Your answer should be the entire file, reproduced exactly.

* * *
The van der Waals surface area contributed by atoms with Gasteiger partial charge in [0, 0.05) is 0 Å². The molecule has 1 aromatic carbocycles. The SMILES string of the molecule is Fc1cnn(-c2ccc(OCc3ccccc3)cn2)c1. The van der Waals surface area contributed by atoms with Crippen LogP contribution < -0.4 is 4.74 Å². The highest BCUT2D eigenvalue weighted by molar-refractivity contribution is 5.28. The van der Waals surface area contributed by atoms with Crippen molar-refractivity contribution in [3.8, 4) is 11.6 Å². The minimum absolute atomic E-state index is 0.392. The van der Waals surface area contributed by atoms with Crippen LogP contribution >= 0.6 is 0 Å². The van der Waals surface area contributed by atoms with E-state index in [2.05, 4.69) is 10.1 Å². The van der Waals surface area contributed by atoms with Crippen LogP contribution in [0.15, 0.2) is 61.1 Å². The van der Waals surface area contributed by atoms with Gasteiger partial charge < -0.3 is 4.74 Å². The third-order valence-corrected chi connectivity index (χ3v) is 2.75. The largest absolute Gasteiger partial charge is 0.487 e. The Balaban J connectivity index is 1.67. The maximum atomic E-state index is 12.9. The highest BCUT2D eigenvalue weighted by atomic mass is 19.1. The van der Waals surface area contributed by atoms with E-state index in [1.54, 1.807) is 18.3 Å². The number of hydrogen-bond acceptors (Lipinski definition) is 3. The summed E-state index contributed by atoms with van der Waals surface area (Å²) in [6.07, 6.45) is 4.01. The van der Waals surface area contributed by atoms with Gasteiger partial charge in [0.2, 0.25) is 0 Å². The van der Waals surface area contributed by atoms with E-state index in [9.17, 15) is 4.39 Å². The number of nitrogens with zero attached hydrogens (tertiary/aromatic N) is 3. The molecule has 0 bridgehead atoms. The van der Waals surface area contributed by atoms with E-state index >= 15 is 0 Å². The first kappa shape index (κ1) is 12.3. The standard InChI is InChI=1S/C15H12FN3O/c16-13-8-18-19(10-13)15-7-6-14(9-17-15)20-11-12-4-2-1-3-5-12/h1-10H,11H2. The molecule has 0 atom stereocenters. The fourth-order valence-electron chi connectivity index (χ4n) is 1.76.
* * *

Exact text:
The van der Waals surface area contributed by atoms with Gasteiger partial charge in [0, 0.05) is 0 Å². The molecule has 1 aromatic carbocycles. The SMILES string of the molecule is Fc1cnn(-c2ccc(OCc3ccccc3)cn2)c1. The van der Waals surface area contributed by atoms with Crippen LogP contribution < -0.4 is 4.74 Å². The highest BCUT2D eigenvalue weighted by molar-refractivity contribution is 5.28. The van der Waals surface area contributed by atoms with Crippen molar-refractivity contribution in [3.8, 4) is 11.6 Å². The minimum absolute atomic E-state index is 0.392. The van der Waals surface area contributed by atoms with Crippen LogP contribution >= 0.6 is 0 Å². The van der Waals surface area contributed by atoms with E-state index in [2.05, 4.69) is 10.1 Å². The van der Waals surface area contributed by atoms with Crippen LogP contribution in [0.15, 0.2) is 61.1 Å². The van der Waals surface area contributed by atoms with Gasteiger partial charge < -0.3 is 4.74 Å². The third-order valence-corrected chi connectivity index (χ3v) is 2.75. The largest absolute Gasteiger partial charge is 0.487 e. The Balaban J connectivity index is 1.67. The maximum atomic E-state index is 12.9. The highest BCUT2D eigenvalue weighted by atomic mass is 19.1. The van der Waals surface area contributed by atoms with E-state index in [1.54, 1.807) is 18.3 Å². The number of hydrogen-bond acceptors (Lipinski definition) is 3. The summed E-state index contributed by atoms with van der Waals surface area (Å²) in [6.07, 6.45) is 4.01. The van der Waals surface area contributed by atoms with Gasteiger partial charge in [0.2, 0.25) is 0 Å². The van der Waals surface area contributed by atoms with E-state index in [9.17, 15) is 4.39 Å². The number of nitrogens with zero attached hydrogens (tertiary/aromatic N) is 3. The molecule has 0 bridgehead atoms. The van der Waals surface area contributed by atoms with E-state index >= 15 is 0 Å². The first kappa shape index (κ1) is 12.3. The standard InChI is InChI=1S/C15H12FN3O/c16-13-8-18-19(10-13)15-7-6-14(9-17-15)20-11-12-4-2-1-3-5-12/h1-10H,11H2. The molecule has 0 atom stereocenters. The fourth-order valence-electron chi connectivity index (χ4n) is 1.76.